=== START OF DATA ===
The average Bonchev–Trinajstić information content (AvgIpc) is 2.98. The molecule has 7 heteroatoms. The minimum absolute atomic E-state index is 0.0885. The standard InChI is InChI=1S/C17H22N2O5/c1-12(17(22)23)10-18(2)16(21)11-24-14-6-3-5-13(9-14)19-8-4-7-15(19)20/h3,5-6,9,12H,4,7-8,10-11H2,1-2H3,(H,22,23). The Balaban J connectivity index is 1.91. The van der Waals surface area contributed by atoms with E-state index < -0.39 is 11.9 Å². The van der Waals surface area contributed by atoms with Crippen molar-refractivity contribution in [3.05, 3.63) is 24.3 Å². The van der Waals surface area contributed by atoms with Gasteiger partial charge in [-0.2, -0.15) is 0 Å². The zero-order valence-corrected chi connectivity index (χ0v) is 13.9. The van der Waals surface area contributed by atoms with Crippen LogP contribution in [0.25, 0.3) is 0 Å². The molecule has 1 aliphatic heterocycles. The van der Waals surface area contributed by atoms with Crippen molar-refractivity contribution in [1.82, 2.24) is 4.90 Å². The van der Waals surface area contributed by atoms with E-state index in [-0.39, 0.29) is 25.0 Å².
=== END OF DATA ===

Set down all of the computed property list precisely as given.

The average Bonchev–Trinajstić information content (AvgIpc) is 2.98. The molecule has 7 heteroatoms. The minimum absolute atomic E-state index is 0.0885. The standard InChI is InChI=1S/C17H22N2O5/c1-12(17(22)23)10-18(2)16(21)11-24-14-6-3-5-13(9-14)19-8-4-7-15(19)20/h3,5-6,9,12H,4,7-8,10-11H2,1-2H3,(H,22,23). The Balaban J connectivity index is 1.91. The van der Waals surface area contributed by atoms with E-state index < -0.39 is 11.9 Å². The van der Waals surface area contributed by atoms with Crippen molar-refractivity contribution in [3.05, 3.63) is 24.3 Å². The van der Waals surface area contributed by atoms with Gasteiger partial charge in [-0.2, -0.15) is 0 Å². The zero-order valence-corrected chi connectivity index (χ0v) is 13.9. The van der Waals surface area contributed by atoms with Crippen LogP contribution in [0.25, 0.3) is 0 Å². The molecule has 1 aliphatic heterocycles. The van der Waals surface area contributed by atoms with Crippen molar-refractivity contribution in [1.82, 2.24) is 4.90 Å². The van der Waals surface area contributed by atoms with E-state index in [-0.39, 0.29) is 25.0 Å².